WNBA Finals Preview: Storm And Dream Prepare For A Pivotal Game 2

Mechelle Voepel of ESPN.com describes a familiar refrain from both the Atlanta Dream and Seattle Storm in her preview of Game Two of the WNBA Finals.

Atlanta Dream not looking to make many changes for WNBA Finals' Game 2 - ESPN
The Storm don't necessarily expect the Dream game plan to change a whole lot, because what Atlanta did Sunday was almost good enough for a victory.

"They may try to get more aggressive on the defensive end and come up with more steals," Cash said. "That fuels their transition game. So I wouldn't be surprised if they tried to trap more on the pick-and-roll or double-team down low. But what we have to do is get better execution and be able to pick them apart. Make them pay for gambling."

However, even if both teams come in focused strictly on themselves rather than deliberately changing the game plan, Seattle Times reporter Jayda Evans alludes to the fact that rather significant changes are almost inevitable.

Storm | Amped-up fans a key for Storm in WNBA Finals? | Seattle Times Newspaper
The matchup wasn't characteristic of either team. In addition to Cash's foul trouble, Dream All-Star Angel McCoughtry had three fouls in the opening half. And Seattle's defense held Atlanta below its 91.8 playoff scoring average.

While a change in the foul situation could certainly change the face of the game, there are a number of other tactical matters that both teams could be expected to adjust in Game 2, ranging from rotations to who gets touches.

Little Things Mean A Lot: How Unsung Heroes Stepped Up in Game 1 - Swish Appeal
There were so many unusual variables at play in this game that it's difficult to determine much about the matchup. Yes, McCoughtry was in foul trouble and injured, but Storm forward Swin Cash was also in foul trouble and limited to 19:19. Alison Bales and Yelena Leuchanka who had been significant contributors off the bench during the playoffs only played 4:10 each during the same stretch, which could certainly leveraging the Dream's depth. The Dream put Kelly Miller on the floor for the first time in a while during the fourth quarter, which worked out well overall - it was arguably the team's best quarter - but that might have changed things.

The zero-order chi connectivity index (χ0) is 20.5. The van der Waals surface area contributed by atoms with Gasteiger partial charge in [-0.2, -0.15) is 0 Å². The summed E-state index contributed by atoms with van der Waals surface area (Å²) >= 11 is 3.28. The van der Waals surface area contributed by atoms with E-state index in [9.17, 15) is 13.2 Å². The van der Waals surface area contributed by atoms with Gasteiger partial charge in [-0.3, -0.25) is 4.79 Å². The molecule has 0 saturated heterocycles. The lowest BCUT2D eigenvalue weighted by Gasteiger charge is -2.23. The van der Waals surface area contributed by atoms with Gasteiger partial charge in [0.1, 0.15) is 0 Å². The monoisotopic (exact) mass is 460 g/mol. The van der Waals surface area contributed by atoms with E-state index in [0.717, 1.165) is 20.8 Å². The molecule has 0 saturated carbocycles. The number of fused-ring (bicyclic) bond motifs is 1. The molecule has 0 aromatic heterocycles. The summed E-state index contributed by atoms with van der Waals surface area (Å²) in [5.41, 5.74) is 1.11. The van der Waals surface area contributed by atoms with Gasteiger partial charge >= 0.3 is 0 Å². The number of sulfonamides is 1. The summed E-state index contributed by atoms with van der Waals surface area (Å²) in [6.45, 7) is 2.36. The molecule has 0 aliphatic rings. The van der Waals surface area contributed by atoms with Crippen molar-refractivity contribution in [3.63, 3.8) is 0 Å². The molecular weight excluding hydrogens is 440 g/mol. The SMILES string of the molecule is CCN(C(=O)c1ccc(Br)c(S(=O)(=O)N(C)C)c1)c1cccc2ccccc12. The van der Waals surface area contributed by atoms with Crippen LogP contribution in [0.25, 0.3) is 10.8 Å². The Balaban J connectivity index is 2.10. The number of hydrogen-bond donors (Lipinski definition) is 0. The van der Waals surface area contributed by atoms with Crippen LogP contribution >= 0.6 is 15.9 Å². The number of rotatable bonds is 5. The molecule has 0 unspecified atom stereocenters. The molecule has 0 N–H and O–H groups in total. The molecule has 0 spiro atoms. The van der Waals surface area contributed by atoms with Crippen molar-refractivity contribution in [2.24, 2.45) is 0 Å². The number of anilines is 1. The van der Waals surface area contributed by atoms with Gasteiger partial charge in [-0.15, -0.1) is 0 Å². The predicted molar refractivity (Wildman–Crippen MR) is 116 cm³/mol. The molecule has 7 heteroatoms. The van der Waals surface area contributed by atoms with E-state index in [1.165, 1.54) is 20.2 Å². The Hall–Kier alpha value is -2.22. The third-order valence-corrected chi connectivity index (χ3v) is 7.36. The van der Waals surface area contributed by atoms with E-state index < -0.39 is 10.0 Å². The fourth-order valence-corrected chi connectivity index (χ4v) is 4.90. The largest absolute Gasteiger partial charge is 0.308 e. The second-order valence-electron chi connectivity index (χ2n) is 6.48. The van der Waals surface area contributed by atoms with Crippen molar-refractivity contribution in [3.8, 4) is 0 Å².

Then back to the Storm, if you truly believe that a team can consistently hold Lauren Jackson to 3-10 shooting over three quarters - even discontinuously - you haven't been paying much attention to the Storm this season. It doesn't happen often.

With rather significant anomalies all over the court in Game One - especially from an Atlanta Dream team that replaced two starters right at the beginning of the playoffs - it's hard to know what to expect from Game Two.

And so the anticipation builds.

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